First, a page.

The city will also continue to pick up resident’s debris, trash and furniture items that were a result of the flood. For those who need to dispose of damaged goods, there are bins on site and are available as long as it’s needed. City staff will also remove any debris or furniture from the edge of a residents property in the case they can not move it over to the bins themselves. Lara said that staff cannot enter people’s homes due to liability reasons. However, if residents get their debris outside, city staff will help with the rest.
Community development director Emmanuel Llamas said that the city started reaching out to residents about the upcoming storm on March 8, sharing information about available sandbags in order to prepare for the storm that rolled in on March 10. To help relieve the pressures of sustained damages for some families, Llamas and a local officer went door to door to invite residents to a flood relief donation event that was held at F.J. White Learning Center.
“It’s very urgent information that is critical. We will make sure it gets to you. We want to be a resource for you guys here,” Llamas said at an emergency meeting on March 20.
Llamas outlined other flood relief options as well, such as CSET’s transportation program for those who lost their vehicles due to flooding. At the meeting, there were also property damage report forms. These forms go straight to the state and federal government, according to Llamas. Once the city assesses all of the damages, that information is sent to FEMA in order to receive funding and assistance as soon as possible. Mayor Mendoza also directed residents to fill out this document to ensure they quickly get the assistance they need.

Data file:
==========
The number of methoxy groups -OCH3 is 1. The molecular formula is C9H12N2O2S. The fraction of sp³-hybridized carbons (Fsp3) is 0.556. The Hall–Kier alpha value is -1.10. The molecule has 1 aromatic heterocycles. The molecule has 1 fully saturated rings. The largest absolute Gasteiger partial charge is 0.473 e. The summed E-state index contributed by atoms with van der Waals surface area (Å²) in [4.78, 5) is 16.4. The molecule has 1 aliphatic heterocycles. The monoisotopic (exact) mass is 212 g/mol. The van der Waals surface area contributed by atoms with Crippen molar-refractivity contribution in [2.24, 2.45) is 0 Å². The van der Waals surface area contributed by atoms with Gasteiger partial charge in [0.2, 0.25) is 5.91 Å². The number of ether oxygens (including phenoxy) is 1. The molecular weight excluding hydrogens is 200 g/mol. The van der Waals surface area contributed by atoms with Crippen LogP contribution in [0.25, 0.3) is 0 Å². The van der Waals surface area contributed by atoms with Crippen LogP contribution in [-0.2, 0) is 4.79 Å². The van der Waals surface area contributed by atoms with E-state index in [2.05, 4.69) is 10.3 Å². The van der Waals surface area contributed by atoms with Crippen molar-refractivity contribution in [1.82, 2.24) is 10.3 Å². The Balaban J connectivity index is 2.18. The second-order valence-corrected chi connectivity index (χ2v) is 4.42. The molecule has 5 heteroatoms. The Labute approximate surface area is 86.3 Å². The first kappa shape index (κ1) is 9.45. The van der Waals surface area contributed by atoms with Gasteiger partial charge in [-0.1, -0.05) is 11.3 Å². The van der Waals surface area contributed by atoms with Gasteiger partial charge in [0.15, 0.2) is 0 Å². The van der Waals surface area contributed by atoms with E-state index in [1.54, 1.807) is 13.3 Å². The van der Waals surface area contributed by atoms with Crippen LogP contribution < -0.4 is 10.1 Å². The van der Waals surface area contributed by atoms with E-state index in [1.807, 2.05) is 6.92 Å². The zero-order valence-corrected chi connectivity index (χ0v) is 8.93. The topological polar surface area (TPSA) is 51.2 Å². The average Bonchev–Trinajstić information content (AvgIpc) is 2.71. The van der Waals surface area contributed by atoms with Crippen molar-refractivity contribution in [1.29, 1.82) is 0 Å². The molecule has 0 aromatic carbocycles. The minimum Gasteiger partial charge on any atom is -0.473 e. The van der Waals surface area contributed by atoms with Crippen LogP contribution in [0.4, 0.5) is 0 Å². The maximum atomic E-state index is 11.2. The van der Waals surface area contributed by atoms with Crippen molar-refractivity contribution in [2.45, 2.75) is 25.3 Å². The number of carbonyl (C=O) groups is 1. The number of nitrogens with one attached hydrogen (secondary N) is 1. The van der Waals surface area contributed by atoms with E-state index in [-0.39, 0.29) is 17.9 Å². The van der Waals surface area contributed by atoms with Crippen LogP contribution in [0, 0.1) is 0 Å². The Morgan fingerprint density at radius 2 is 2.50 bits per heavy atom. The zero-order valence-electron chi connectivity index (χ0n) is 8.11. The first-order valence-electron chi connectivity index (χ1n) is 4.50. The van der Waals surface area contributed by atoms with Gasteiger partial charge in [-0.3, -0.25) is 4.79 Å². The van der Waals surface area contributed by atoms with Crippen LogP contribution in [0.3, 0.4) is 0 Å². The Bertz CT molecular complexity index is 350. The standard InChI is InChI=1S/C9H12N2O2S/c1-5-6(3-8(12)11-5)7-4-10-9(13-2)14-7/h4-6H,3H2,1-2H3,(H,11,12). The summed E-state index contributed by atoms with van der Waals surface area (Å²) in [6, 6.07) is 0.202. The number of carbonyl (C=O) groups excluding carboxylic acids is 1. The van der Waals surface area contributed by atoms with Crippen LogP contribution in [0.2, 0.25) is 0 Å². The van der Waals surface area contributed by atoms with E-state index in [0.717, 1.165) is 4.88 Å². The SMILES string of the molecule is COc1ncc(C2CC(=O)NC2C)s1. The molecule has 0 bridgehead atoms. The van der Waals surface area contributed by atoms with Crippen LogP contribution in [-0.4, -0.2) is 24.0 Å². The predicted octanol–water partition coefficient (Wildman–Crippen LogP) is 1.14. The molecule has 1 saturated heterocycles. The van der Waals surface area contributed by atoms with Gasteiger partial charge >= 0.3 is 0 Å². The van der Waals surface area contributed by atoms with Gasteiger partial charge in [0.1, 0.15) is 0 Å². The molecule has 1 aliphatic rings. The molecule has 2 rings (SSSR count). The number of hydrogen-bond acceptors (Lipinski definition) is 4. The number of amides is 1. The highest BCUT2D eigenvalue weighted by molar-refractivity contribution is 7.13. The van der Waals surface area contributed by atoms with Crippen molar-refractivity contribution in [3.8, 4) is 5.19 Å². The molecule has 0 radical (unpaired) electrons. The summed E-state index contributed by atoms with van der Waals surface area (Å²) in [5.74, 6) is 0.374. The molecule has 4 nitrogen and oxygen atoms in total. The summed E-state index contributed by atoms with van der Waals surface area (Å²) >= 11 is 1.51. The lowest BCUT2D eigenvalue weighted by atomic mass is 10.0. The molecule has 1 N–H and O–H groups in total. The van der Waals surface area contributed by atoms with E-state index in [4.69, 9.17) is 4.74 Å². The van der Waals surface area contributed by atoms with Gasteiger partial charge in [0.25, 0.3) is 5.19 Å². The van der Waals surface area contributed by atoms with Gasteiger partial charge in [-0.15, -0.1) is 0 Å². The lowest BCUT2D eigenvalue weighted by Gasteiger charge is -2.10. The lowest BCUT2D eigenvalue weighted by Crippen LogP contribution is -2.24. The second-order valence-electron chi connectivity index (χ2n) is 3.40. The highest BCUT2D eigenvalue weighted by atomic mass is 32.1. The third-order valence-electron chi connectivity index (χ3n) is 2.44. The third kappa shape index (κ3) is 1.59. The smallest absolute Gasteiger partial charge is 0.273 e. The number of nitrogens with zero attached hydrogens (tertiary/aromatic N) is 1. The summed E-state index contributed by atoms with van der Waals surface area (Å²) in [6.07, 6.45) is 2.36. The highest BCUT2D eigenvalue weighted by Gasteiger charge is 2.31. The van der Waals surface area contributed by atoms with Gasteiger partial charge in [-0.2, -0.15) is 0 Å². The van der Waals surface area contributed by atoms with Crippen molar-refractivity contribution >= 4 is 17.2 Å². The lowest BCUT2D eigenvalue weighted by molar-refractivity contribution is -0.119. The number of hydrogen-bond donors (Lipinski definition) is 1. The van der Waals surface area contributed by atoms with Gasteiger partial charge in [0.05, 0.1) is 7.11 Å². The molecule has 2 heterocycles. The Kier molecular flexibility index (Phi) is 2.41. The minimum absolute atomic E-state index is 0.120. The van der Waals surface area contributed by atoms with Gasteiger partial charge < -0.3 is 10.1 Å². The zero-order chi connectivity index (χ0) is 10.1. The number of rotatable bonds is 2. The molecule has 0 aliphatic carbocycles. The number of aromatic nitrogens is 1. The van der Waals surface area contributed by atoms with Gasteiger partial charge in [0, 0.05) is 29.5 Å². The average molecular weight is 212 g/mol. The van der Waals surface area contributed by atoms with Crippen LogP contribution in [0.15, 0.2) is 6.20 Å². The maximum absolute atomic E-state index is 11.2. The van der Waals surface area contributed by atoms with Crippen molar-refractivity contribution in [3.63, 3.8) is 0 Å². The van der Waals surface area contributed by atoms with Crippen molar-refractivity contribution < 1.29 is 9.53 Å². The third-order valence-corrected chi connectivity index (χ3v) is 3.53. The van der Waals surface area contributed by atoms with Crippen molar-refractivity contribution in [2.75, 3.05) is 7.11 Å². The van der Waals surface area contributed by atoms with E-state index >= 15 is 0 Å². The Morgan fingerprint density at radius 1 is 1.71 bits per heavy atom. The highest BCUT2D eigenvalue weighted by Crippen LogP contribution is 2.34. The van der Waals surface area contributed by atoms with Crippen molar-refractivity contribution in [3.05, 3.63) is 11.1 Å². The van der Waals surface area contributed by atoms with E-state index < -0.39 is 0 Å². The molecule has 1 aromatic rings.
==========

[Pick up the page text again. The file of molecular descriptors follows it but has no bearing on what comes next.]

CONCERNS OVER TERMINUS DAM
There were also concerns voiced about the Terminus Dam failing, and Woodlake being subjected to extreme flooding. However, that is not a concern for Woodlake or the U.S. Army Corps of Engineers that are overseeing the dam’s operations.
Lake Kaweah may also be opening their spillways after the next incoming storm. These spillways are designed to ensure the vast flows of incoming water do not damage the dam structure, according to Ryan Watson, project manager of the U.S. Army Corps of Engineers. Watson had told The Sun Gazette in a previous interview that the dam is in no danger of breaking. Spillways being opened may cause some localized flooding, but not to the extent of Woodlake being under water, as some residents feared.
Dam structures at Kaweah Lake are stable, in good working condition and operating as designed, according to a press release from the Tulare County Sheriff Office. Residents can expect to see water activity over the spillways at each dam, which is normal. The press release also noted that water activity and releases over a spillway are not an indication of dam failure, but are part of the dam’s intended operation.